Jumping Jehoshaphat! In all these years of Vocab Wednesday the letter ‘J’ has never gotten its moment in the lexical sun. Well, let me redress that omission with the five GRE ‘J’ words below.
Also, in keeping with the change I inaugurated in the previous Vocab Wednesday, I will be starting off each entry with an example sentence, so you will be able to guess the meaning. My hope is that extra little workout at the beginning will allow
Caitlyn had enough of her brother’s jejune commentaries on the latest fall fashions: if he thought all women’s magazines silly, why did he feel that he had to say “so lame” after every picture?
For such an interesting sounding word, the definition is a bit ironic: lacking substance. It describes idea, thoughts, or commentaries that lack any real intellectual substance. They are simplistic and superficial, and even a little immature. I know I might come off as a little snobbish by saying this, but there are certain magazines out there whose commentaries and insights I find a little jejune. I won’t name them, but I am not referring to the fashion magazines in the example sentences.
Tina could not help but feel jaundice towards her twin sister Elaine: Elaine was a 4.0 student, Tina could barely muster ‘C’s; Elaine was the star volleyball player, moving unnecessarily gave Tina cramps; Elaine was the heartthrob of every boy in the senior class, Tina asked her iPhone on a date—only to be rejected by Siri.
Jaundice is a word that anyone who is a parent knows well. Babies are uncommonly prone to developing this condition in the first few weeks after birth. Due to complications in the liver, the baby’s skin turns a ghastly yellow.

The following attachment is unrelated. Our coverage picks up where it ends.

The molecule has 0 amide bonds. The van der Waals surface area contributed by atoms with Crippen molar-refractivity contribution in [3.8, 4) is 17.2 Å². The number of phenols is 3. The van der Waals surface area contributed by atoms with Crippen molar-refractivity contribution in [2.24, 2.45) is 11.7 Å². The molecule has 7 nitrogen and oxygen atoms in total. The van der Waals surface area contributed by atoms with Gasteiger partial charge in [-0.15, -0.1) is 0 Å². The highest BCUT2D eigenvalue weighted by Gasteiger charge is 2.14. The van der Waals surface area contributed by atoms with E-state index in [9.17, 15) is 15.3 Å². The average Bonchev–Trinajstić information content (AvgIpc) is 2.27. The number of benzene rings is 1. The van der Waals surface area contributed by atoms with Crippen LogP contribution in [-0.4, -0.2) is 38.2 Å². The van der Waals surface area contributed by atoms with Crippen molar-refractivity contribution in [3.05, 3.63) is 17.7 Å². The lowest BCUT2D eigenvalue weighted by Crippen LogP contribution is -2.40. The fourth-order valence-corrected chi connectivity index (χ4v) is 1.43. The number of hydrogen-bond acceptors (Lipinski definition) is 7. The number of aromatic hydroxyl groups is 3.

The definition the GRE is concerned about has little to do with maternity wards and everything to do with the way humans tend to associate certain colors with certain complex emotions. In this case, yellow was, back in the 16th century, associated with jealousy (so much for Shakespeare’s green-eyed monster!). Jaundice is that toxic admixture of bitterness, envy, and resentment—jealousy’s three sidekicks.
Beethoven’s 7th symphony is a study in jarring oppositions: the elegiac 2nd movement that has all the existential weight of a Hamlet soliloquy is followed by a jaunty third movement that seems suited for a 19th century beer hall.
Upbeat, sprightly, lively and ultimately self-confident, jaunty is a great word to describe somebody’s appearance or even his or her personality. Are you jauntily attired? Then, you might be wearing a purple beret bright. Are you the life of the party and are you aware of that fact yet shrug it off with cool acceptance? Well, you’re likely the jaunty type.
Setting off on his alpine odyssey laden with 50 pounds of baggage, Steven jettisoned the nonessentials–namely 30 pounds of items, including a glow-in-the-dark compass.
This word has a nautical provenance. When boats became too bloated with weight, sailors would throw the not-so-important items overboard. Today, generally speaking, to jettison is to discard anything that is deemed unnecessary.
Schooled in the ways of jurisprudence, Agnes turned a very astute eye on any Supreme Court decisions, teasing out the subtleties in her erudite blog posts.
Jurisprudence is an intimidating looking word, exuding the same gravitas as a Supreme Court justice. But really, all jurisprudence means is the theory and philosophy of law.